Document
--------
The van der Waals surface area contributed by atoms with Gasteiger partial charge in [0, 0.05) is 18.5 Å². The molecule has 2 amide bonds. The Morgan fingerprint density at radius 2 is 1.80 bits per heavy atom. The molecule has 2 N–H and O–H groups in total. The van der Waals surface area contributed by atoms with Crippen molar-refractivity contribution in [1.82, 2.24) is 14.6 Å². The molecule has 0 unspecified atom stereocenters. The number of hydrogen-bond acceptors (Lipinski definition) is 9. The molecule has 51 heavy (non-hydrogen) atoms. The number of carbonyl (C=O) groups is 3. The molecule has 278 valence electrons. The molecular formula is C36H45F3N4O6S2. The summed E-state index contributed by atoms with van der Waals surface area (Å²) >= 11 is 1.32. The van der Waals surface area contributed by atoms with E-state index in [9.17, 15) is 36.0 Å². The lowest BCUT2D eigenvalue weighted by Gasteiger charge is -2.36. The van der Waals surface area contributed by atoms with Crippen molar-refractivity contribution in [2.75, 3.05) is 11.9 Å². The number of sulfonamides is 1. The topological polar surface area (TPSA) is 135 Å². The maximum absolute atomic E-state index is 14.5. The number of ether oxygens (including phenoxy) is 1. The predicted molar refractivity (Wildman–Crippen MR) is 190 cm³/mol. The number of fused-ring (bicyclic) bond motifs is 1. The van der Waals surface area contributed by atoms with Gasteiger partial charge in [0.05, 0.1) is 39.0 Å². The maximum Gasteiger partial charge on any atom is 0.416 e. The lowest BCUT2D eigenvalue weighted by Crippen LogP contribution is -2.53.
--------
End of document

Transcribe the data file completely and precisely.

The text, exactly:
The van der Waals surface area contributed by atoms with Gasteiger partial charge in [0, 0.05) is 18.5 Å². The molecule has 2 amide bonds. The Morgan fingerprint density at radius 2 is 1.80 bits per heavy atom. The molecule has 2 N–H and O–H groups in total. The van der Waals surface area contributed by atoms with Crippen molar-refractivity contribution in [1.82, 2.24) is 14.6 Å². The molecule has 0 unspecified atom stereocenters. The number of hydrogen-bond acceptors (Lipinski definition) is 9. The molecule has 51 heavy (non-hydrogen) atoms. The number of carbonyl (C=O) groups is 3. The molecule has 278 valence electrons. The molecular formula is C36H45F3N4O6S2. The summed E-state index contributed by atoms with van der Waals surface area (Å²) >= 11 is 1.32. The van der Waals surface area contributed by atoms with E-state index in [9.17, 15) is 36.0 Å². The lowest BCUT2D eigenvalue weighted by Gasteiger charge is -2.36. The van der Waals surface area contributed by atoms with Crippen molar-refractivity contribution in [2.75, 3.05) is 11.9 Å². The number of sulfonamides is 1. The topological polar surface area (TPSA) is 135 Å². The maximum absolute atomic E-state index is 14.5. The number of ether oxygens (including phenoxy) is 1. The predicted molar refractivity (Wildman–Crippen MR) is 190 cm³/mol. The number of fused-ring (bicyclic) bond motifs is 1. The van der Waals surface area contributed by atoms with Gasteiger partial charge in [0.05, 0.1) is 39.0 Å². The maximum Gasteiger partial charge on any atom is 0.416 e. The lowest BCUT2D eigenvalue weighted by Crippen LogP contribution is -2.53.